It can be hard to describe the grainy appeal of an Instagram photo. Conceivably it’s a yearning for the nostalgia of yesteryear, a push back against the perfectness of modern photography. Maybe it’s the utilitarianism of the tool, the fact that anyone (using either Apple's iOS or Google's Android) can be a photographer, artist, and curator.
Perhaps it’s simply the fact that you can put a picture of, say, your dinner through the “Lo-fi” or “Earlybird” filter, blur out the edges and tap that sunshine button, and suddenly the everyday becomes exotic.
Whatever the reason, Instagram has, almost overnight, become a shutterbug staple. In fact, analytics firm comScore announced last week that the 2-year-old app reached some 7.3 million daily active mobile users in August, surging past the likes of microblogging monarch Twitter.
For the traveler, Instagram has become somewhat of a postcard-maker for the digital age. We can send through the (cyber)mail a little nugget of our travels. It can reach a wider audience of our friends, family, and colleagues, instilling that tinge of envy that every traveler secretly pines for: I’m here. You’re not.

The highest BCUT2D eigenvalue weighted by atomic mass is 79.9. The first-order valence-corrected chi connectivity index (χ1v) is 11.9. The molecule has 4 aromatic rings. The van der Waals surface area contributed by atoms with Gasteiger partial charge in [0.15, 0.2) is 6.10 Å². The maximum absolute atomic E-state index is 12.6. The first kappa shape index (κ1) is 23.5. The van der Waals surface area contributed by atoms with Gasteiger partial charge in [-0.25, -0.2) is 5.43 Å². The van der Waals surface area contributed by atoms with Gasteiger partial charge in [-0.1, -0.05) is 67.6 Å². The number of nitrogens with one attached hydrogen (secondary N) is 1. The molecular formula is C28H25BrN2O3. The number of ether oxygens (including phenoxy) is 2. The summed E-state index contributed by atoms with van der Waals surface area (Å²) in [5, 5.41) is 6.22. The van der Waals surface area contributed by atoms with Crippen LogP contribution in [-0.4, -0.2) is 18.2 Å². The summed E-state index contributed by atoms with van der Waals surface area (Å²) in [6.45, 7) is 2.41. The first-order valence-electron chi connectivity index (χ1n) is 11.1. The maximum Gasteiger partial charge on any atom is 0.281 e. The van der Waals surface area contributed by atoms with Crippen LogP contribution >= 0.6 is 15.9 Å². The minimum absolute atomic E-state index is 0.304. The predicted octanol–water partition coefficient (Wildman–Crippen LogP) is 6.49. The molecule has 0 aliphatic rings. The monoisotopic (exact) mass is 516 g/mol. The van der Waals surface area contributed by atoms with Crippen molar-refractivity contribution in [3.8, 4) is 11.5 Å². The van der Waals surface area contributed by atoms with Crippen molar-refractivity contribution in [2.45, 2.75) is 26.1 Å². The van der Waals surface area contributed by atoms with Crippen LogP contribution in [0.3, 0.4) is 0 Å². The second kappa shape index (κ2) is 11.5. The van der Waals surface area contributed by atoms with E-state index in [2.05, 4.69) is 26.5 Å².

That’s exactly what a friend and I did on a recent trip to Chile. Though we had not one but three nice cameras (one for my pocket, one for each of our necks), we found ourselves taking as many snapshots with our iPhones. The immediacy of sharing those filter-fixed photos on Instagram and receiving instant feedback became addictive.
The normal routine, after all, is to take the dazzling photos, go home, touch them up, and share them with friends and family about a week or two after your vacation has ended -- once you’re done unpacking, done answering old phone calls and emails, and reached the point where you realize you’re not on vacation anymore and want to relive it.
With Instagram, you can share your travels as they happen -- or at least as soon as you can find a Wi-Fi connection. When the trip is complete, you have your own photo diary of the journey, compiled with minimal effort and artistic (read: grainy, fuzzy, high contrast) flair. And if you’re like me and your iPhone slips out of your pocket during a cab ride on your last day abroad, you have the bittersweet knowledge that your photos are safe and sound, waiting patiently in the ether to join you on your next phone when you re-download the Instagram app.
Photos via NYCOnMyiPhone and Fbascug
Mark Johanson is the travel editor at the International Business Times. He has traveled to and written about more than 30 nations and territories on every continent except...